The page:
Cast Iron Wood Stoves
Cast iron wood stoves are made from molten iron poured into molds, or "casts" (thus the name.) In terms of which came first—cast iron wood stoves were being manufactured long before plate steel wood stoves, if for no other reason than because perfection of the casting process preceded that of welding.
Benefits of Cast Iron Wood Stoves
Cast iron wood stoves are a popular choice of wood stove for many reasons, among them its ability to hold up to high heat and temperature changes. Iron is a durable yet workable material that allows for panels of it to be drilled into larger, complex assemblies, like stoves. It disperses heat nicely, conducting heat well from one part of the stove to the others.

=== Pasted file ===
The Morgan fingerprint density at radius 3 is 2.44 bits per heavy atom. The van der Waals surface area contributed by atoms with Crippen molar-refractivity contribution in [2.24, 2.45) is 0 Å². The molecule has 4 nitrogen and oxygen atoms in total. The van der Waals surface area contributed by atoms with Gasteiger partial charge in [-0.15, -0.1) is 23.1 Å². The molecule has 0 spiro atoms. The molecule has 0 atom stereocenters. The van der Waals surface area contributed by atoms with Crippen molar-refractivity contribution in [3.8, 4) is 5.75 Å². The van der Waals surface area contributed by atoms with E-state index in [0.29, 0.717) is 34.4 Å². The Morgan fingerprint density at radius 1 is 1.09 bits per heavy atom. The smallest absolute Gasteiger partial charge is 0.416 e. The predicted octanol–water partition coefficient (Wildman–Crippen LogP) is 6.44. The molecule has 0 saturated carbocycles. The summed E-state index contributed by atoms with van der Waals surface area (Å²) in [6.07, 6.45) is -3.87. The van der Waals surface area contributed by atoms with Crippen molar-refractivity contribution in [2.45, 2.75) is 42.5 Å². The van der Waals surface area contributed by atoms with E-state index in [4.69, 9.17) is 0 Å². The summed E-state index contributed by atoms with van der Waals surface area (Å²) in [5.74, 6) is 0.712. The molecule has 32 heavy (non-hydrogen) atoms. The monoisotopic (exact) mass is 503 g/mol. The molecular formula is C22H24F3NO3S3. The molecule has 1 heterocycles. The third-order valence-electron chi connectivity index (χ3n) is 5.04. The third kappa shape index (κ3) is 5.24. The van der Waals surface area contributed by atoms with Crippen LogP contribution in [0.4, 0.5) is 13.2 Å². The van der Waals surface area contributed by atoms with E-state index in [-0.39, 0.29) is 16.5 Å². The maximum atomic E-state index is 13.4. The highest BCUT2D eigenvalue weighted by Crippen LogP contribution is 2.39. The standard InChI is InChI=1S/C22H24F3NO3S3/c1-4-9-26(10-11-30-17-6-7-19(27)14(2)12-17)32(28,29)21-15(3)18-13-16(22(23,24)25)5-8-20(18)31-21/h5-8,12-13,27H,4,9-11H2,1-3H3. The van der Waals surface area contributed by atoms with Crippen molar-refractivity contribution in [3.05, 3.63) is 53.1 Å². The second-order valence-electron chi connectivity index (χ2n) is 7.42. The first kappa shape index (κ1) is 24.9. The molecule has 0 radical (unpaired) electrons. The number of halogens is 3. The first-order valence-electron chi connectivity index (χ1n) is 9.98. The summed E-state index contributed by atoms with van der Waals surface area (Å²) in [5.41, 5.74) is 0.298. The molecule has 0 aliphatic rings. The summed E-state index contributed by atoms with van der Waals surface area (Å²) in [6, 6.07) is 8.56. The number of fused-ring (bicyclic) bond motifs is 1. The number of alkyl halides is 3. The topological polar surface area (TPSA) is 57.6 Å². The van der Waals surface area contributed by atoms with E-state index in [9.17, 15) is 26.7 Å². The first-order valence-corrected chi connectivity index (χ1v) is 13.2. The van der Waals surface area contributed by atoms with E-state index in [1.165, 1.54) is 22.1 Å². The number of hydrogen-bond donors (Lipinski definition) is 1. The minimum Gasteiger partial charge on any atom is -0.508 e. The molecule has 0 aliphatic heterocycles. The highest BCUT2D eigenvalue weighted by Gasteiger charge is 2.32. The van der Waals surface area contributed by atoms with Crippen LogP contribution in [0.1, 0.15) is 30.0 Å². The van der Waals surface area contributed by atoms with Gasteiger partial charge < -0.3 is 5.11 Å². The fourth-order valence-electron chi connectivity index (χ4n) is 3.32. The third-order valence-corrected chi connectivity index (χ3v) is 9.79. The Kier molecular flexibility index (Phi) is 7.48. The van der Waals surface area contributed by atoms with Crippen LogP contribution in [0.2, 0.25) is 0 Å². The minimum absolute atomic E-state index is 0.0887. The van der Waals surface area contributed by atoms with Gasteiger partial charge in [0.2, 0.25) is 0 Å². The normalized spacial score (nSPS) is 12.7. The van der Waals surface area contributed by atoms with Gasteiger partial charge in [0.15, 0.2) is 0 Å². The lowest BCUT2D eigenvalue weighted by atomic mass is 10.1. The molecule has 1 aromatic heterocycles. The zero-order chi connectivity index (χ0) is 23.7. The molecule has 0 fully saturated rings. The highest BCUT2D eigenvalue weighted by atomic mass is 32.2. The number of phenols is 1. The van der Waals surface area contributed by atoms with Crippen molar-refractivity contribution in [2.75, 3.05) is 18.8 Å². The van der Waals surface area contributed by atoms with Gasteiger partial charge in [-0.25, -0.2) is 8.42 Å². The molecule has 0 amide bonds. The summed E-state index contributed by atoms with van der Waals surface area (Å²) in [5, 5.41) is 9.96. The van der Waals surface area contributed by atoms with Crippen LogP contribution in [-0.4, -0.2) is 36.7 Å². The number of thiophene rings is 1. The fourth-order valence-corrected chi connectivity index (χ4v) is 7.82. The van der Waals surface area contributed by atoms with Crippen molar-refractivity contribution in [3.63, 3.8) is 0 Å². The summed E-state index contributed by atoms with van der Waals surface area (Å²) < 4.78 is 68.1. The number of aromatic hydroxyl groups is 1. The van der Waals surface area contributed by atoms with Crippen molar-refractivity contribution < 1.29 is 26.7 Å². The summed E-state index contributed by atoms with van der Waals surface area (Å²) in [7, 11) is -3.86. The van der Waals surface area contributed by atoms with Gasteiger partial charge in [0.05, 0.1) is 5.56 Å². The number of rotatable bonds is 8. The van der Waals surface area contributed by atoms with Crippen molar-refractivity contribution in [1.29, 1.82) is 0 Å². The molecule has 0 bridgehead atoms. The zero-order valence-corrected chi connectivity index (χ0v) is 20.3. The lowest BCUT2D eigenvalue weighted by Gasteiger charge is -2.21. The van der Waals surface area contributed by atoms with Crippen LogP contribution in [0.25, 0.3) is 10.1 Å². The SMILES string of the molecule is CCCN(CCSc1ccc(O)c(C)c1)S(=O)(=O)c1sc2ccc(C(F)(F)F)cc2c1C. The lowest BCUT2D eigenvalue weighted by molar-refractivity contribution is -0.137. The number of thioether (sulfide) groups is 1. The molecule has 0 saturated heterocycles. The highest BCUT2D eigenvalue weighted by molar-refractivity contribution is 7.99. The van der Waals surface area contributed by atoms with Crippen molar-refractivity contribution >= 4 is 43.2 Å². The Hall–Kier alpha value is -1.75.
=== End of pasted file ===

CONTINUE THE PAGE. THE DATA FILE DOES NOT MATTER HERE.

Years of cast iron wood stove manufacturing has made for many creative advances in design. With a wide variety of flutes, moldings and other elements available, as well as the ability to take enamel coating, you can find a cast iron wood stove for almost any decorative taste.
Drawbacks of Cast Iron Wood Stoves
Cast iron wood stoves can be costly. As they are put together with bolts and caulking they tend to require some degree of maintenance or repair over time, with replacement parts also costly as each individual model of cast iron stove must have its own master patterns for casting new panels and parts. Many manufacturers of cast iron wood stoves today focus more on form, or decorative appeal, than function.